- Inadequate Surveillance: Drivers depend on their sight when driving, but there are many other ways bicyclists can become visible to motorists. Studies have found that many drivers do not look for bicycle riders when they enter streets and intersections, increasing the risk of a bicycle accident.
Safety precautions around other vehicles can help prevent accidents when drivers fail to follow safety laws.
Preventing Bicycle Accidents
According to the National Highway Traffic Safety Administration (NHTSA), many bicycle accidents involving severe injury or death can be prevented if both motorists and bicyclists follow certain safety precautions.
- Obey all traffic controls
- Identify hand signals when turning or changing lanes
- Yield to pedestrians on sidewalks
- Avoid cycling on the wrong side of the road
- Be alert and aware of your surroundings, particularly when turning corners
- Obey posted speed limits
- Avoid distracted driving, which includes cell phones, talking to other passengers, eating, or drinking
- Use caution when opening a motor vehicle door on the side of the street
Taking safety precautions before riding your bicycle may help reduce your risk of an accident. All states require bicyclists on the roadway to follow the same rules and responsibilities as motorists.
Even though cyclists are entitled to the same rights and privileges as drivers, it is no secret that many car drivers treat cyclists as second-class citizens.
Types of Bicycle Injuries
According to our lawyers, bicycle accidents often lead to severe injuries for bicyclists.
Many cyclists who are hit by cars end up with the following:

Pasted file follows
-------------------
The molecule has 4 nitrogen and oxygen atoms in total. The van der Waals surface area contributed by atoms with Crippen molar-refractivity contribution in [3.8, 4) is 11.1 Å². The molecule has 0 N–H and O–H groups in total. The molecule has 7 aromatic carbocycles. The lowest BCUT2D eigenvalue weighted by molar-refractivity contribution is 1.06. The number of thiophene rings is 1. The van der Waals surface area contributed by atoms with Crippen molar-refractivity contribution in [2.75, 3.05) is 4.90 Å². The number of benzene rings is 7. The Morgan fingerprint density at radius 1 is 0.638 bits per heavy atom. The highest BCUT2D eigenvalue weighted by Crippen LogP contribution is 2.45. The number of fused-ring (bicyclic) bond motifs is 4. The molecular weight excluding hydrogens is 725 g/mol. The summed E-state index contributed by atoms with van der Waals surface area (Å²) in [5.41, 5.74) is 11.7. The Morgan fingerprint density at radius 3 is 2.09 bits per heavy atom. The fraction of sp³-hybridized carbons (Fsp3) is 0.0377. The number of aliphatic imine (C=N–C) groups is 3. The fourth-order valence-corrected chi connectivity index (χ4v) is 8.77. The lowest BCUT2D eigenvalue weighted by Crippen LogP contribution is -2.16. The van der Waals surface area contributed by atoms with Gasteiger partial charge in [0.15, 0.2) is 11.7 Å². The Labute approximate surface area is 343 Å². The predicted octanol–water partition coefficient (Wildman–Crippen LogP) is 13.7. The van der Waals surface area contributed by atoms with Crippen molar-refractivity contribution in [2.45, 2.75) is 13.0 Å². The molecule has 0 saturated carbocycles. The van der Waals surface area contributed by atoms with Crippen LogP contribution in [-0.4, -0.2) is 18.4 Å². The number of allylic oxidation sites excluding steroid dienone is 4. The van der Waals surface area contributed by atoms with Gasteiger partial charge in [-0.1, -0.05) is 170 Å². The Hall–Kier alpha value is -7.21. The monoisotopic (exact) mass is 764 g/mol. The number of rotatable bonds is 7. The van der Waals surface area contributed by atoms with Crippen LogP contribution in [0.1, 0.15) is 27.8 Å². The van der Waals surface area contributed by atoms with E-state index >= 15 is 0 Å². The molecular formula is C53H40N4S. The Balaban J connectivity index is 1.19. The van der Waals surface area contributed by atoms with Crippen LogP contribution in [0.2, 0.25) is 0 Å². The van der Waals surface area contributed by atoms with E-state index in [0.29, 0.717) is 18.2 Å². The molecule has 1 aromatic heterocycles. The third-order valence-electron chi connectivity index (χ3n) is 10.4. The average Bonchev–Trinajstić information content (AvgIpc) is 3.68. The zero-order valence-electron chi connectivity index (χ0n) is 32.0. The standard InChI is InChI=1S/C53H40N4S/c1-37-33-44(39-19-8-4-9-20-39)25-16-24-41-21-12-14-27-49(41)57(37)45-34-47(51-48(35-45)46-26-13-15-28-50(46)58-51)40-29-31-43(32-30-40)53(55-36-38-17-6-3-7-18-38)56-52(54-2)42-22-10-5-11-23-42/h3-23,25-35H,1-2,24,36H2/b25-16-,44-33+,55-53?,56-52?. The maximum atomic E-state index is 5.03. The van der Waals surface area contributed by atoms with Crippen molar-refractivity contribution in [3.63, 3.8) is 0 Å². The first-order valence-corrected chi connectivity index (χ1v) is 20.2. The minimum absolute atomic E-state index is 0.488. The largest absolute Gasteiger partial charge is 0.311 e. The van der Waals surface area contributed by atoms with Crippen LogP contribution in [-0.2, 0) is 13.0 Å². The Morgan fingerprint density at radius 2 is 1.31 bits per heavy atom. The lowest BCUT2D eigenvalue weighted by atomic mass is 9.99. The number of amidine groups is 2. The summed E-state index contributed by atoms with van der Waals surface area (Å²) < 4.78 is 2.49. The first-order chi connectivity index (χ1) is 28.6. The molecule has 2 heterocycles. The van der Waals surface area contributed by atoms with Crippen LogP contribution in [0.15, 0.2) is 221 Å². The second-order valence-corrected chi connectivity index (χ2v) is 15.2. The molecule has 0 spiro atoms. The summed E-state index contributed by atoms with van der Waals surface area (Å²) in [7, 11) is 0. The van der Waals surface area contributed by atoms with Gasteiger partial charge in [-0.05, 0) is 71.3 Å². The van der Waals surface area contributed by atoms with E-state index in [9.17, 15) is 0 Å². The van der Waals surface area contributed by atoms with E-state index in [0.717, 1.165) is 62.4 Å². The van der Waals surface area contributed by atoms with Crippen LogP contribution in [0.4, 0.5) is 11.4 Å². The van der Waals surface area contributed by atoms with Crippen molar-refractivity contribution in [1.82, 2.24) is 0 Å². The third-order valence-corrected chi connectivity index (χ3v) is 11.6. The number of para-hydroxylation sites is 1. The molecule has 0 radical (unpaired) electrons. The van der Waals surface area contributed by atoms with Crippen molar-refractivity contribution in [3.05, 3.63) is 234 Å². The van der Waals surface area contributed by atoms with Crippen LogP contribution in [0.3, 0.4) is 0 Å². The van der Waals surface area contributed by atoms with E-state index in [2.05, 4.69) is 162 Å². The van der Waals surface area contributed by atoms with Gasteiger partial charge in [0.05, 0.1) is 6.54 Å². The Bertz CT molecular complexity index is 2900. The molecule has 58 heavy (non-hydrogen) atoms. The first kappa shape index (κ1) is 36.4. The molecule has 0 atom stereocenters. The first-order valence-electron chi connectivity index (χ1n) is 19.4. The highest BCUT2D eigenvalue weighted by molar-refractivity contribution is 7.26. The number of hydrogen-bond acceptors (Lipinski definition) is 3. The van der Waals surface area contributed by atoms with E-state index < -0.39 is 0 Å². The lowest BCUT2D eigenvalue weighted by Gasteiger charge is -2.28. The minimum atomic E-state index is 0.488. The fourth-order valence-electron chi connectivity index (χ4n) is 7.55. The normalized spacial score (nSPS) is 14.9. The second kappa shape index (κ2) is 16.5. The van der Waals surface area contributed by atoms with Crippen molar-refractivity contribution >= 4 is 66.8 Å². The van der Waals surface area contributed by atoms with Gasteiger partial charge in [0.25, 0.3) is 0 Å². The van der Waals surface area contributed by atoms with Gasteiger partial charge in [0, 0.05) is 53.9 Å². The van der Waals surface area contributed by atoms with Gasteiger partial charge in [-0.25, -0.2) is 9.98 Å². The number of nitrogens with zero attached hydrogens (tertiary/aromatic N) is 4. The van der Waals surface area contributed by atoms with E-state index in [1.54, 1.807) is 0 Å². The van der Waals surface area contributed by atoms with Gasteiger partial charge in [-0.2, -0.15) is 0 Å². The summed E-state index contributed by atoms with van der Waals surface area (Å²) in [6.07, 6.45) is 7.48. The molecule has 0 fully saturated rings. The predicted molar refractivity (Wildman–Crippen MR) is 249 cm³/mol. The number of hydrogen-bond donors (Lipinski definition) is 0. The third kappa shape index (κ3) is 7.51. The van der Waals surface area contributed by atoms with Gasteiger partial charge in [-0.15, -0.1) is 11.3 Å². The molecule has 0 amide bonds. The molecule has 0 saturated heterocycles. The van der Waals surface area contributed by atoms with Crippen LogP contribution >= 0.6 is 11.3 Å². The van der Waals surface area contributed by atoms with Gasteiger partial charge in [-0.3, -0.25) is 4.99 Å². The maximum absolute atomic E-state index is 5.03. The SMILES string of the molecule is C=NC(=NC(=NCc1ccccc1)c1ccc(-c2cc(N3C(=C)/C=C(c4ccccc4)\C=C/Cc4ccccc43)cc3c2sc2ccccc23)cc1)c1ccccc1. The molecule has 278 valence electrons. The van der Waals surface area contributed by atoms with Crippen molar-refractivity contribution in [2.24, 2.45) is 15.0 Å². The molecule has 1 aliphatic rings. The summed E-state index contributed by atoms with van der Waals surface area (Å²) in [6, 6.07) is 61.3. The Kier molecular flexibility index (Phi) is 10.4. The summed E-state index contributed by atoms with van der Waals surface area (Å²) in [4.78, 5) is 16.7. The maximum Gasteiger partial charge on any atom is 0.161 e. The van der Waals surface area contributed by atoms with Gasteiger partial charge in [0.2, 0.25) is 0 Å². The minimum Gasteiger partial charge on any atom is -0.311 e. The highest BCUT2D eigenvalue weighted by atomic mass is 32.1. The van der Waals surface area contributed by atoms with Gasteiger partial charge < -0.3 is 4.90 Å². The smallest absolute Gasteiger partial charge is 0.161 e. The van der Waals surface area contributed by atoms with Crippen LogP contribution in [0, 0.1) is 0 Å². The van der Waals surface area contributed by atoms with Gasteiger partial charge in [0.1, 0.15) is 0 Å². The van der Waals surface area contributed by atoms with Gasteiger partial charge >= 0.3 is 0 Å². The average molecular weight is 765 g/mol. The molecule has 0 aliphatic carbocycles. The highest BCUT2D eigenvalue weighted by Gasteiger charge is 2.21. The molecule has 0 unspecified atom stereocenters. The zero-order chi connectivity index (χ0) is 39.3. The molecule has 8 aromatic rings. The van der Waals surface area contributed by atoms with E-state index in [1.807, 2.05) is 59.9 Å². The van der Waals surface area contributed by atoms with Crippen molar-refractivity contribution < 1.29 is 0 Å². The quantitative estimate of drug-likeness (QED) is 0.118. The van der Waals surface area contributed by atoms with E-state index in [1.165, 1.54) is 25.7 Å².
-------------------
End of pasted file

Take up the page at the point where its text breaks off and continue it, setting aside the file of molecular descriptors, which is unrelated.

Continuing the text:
- Traumatic brain injuries (TBIs)
- Fractures and broken bones
- Cuts and lacerations
- Dental injuries
- Broken collarbone
- Spinal cord injuries
- Total or partial paralysis, including paraplegia, quadriplegia, or tetraplegia
- Facial and skull fractures, including jaw fractures, eye socket fractures, and cheekbone fractures
- Wrongful death
Many cyclists involved in bike accidents with cars suffer from road rash due to skidding across the pavement.
Because a bike is much smaller than a car and the cyclist is mostly unprotected, the damage sustained can be serious.
Insurance and Bicycle Accident
A rider in a bike accident with an automobile driver could seek compensation from the at-fault party’s insurance company. Accident victims often consider filing a claim because it can be costly to pay for expensive medical procedures and cover the costs of missing work while recovering from injuries.
Any motorist who fails to maintain awareness to avoid bicycle accidents can be held legally responsible for all damages when causing the crash. In addition, their insurance company will likely provide financial compensation in most bike accidents occurring in suburban and rural areas.
Despite the best efforts of bicyclists and motorists to avoid collisions, bike accidents sometimes occur. Both parties must understand their rights and be held responsible for any injuries resulting from an accident in those cases.
Rosenfeld Injury Lawyers, LLC has helped many bicyclists recover fair compensation through a personal injury claim, especially when a negligent driver caused the accident.
Hiring a Personal Injury Attorney to Resolve a Bicycle Accident Case
As Chicago continues to become an even friendlier city for bicyclists, it is essential to develop safe habits to stay safe on the roads and avoid fatal accidents involving bicycles and motor vehicles.
Rosenfeld Injury Lawyers, LLC is an award-winning personal injury law firm representing the needs and interests of countless bicyclists who suffered devastating injuries in bicycle accidents.
Call our law firm at (888) 424-5757 (toll-free phone number) or use the contact form for legal advice in a no-obligation consultation. Learn more about what we can do to assure you the most excellent chance of a successful financial recovery and how we can maximize the value of your case.
We also ensure every one of our clients that our services come risk-free on a contingency fee basis, and you will never be asked to pay attorneys’ fees until we have secured damages on your behalf.
Resources:  Chicago.gov